{Coava Coffee: Portland}

Monday, January 24, 2011

One of the bennies of having a twin sister in the coffee industry is staying up-to-date on all of the new and improved ways of brewing the perfect cup of coffee.

I'd like you to meet two of Twinner's dear friends, Matt Higgins & Keith Gehrke, founders of Coava Coffee Roastery and Brew Bar in Portland, OR. These guys focus on brewing single origin and small-batch-roasted coffee.

WARNING: The interior of their digs will make you drool on your keyboard. Repurposed drill press and bench saw tables? Yes, please!

Matt and Keith roast their beans using a vintage 1983 Probat Roaster they restored themselves. They also brew their coffee in a glass Chemex (available online for $36.50) while using a kettle similar to a Hario Buono Drip Kettle (available online for $56.00) which allows them to effectively control their pour.

Perhaps the most unique piece of their brewing system is their recently invented sustainable and reusable filter called the Kone.

The Kone is a photochemically perforated steel funnel designed to completely eliminate the need for paper filters (which can often strip coffee of it's natural oils and flavor).

Since July, the Kone has been featured in The New York Times, Gizmodo, The Fresh Cup Magazine, and several other reputable sources. In fact, Stumptown recently placed an order for 1,000 funnels to use in their coffee shops in Portland, Seattle, and New York.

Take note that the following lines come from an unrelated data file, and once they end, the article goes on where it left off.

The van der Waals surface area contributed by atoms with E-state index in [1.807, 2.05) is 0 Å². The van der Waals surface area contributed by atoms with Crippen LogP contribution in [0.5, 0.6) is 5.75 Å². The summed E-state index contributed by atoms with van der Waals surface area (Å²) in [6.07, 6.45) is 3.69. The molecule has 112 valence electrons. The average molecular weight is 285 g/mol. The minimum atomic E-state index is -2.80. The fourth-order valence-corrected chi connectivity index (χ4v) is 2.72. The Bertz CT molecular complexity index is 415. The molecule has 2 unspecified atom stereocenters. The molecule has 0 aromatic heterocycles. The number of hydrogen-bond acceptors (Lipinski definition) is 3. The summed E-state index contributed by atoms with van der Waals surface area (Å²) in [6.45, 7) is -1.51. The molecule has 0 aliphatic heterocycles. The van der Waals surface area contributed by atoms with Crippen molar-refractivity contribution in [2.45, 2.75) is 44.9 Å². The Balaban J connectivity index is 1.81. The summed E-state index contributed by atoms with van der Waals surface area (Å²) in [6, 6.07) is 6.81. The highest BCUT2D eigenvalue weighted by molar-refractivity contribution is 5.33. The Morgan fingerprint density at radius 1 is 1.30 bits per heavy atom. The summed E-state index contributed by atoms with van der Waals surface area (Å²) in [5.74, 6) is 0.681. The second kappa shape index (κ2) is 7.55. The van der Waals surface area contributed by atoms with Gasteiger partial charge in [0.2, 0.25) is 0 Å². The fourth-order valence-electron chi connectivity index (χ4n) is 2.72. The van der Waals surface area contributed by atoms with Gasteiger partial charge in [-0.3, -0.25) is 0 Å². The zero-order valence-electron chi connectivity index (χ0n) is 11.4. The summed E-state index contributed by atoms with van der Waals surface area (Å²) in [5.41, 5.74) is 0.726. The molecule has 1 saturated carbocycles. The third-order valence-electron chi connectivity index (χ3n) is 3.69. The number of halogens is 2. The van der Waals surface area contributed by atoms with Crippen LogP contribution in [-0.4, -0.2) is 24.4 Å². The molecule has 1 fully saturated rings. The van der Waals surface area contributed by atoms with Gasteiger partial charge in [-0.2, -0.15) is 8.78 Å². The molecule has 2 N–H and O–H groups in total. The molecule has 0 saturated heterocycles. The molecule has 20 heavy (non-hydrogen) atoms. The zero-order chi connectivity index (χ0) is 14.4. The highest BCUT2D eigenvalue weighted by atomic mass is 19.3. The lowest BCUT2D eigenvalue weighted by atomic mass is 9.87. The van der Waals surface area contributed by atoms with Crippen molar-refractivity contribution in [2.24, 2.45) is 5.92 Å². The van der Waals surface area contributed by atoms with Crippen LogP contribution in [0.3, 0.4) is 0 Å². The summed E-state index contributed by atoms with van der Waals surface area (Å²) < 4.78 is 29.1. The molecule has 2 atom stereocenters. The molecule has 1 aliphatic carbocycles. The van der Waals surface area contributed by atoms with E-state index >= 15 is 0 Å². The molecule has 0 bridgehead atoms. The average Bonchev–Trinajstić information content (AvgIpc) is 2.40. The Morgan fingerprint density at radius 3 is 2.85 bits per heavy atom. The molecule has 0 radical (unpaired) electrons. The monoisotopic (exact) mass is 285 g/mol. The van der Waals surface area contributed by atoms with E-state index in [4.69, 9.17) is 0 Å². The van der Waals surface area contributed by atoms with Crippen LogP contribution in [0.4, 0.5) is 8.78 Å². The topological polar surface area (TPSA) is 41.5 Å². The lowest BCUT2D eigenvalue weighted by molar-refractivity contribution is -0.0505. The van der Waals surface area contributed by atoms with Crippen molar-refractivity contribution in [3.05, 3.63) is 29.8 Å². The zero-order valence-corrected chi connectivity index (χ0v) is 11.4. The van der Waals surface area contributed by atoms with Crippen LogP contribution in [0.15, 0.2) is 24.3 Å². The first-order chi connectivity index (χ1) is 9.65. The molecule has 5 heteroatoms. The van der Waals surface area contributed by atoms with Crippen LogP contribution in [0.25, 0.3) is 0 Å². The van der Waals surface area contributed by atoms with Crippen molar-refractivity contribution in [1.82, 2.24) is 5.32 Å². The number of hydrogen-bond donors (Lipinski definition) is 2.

If you're looking for a new way to start brewing your morning coffee Team Loerke highly suggest investing in Chemex and a Kone. Since Christmas Tim has already gone through a box of Hario paper filters for his V60 Dripper priced at $10.30 a box. It's a no-brainer for us to start investing in something that offers better flavored coffee as well as cuts down on garbage.

Check out this video if you're interested in learning more about how to brew coffee using a Chemex and the Kone. And if you live in the Portland area, be sure and stop by and say hello to our friend's Matt & Keith at Coava!



sundayconversations said...

I want all of that. My bank account may be a little lower by the end of today. Even though I got a new coffee maker and grinder for Christmas, I believe you can never have to much coffee stuff in a kitchen.

In the Tweeds said...

Oooooh ah-mah-zing. Any idea how using a Chemex and Kone compares to using a French press?

We have a Bodum 2-cup and 8-cup, and we use one of the two every. single. day. Maybe this is our next purchase in the quest for the perfect cup of coffee! We already ditched our Cuisinart Grind'n'Brew because every attempt we made tasted terrible.

Amanda Moury said...

Um, this is uh-mazing, and even better? I'm only about 3 hours away from Portland :) Whoot!

Katie said...

Hmm..might have to make a pit stop in Portland when we go through from Seattle to Springfield in March. :D Hubby's not a coffee fan but I sure am!!!
And yes, that interior is drool-worthy. LOVE IT!

Timothy Loerke said...

In The Tweeds, I started using a cousin of the Chemex and Kone called the Hario V60. I also have a French press. This method completely blows the frenchpress out of the water! I seriously can't wait to get my hands on a Kone and buy all the gadgets that go with it. It brings coffee to a whole different level.

Rip Rowan said...

@In The Tweeds and @Timothy Loerke -

The Chemex+Kone and the V60 are not necessarily better than a traditional French press, they're just different.

The Chemex with the paper filter removes essentially all of the fine particles (fines) and most if not all oil from the coffee, resulting in a much lighter, brighter tasting coffee. This is good for some coffees and palates and bad for others.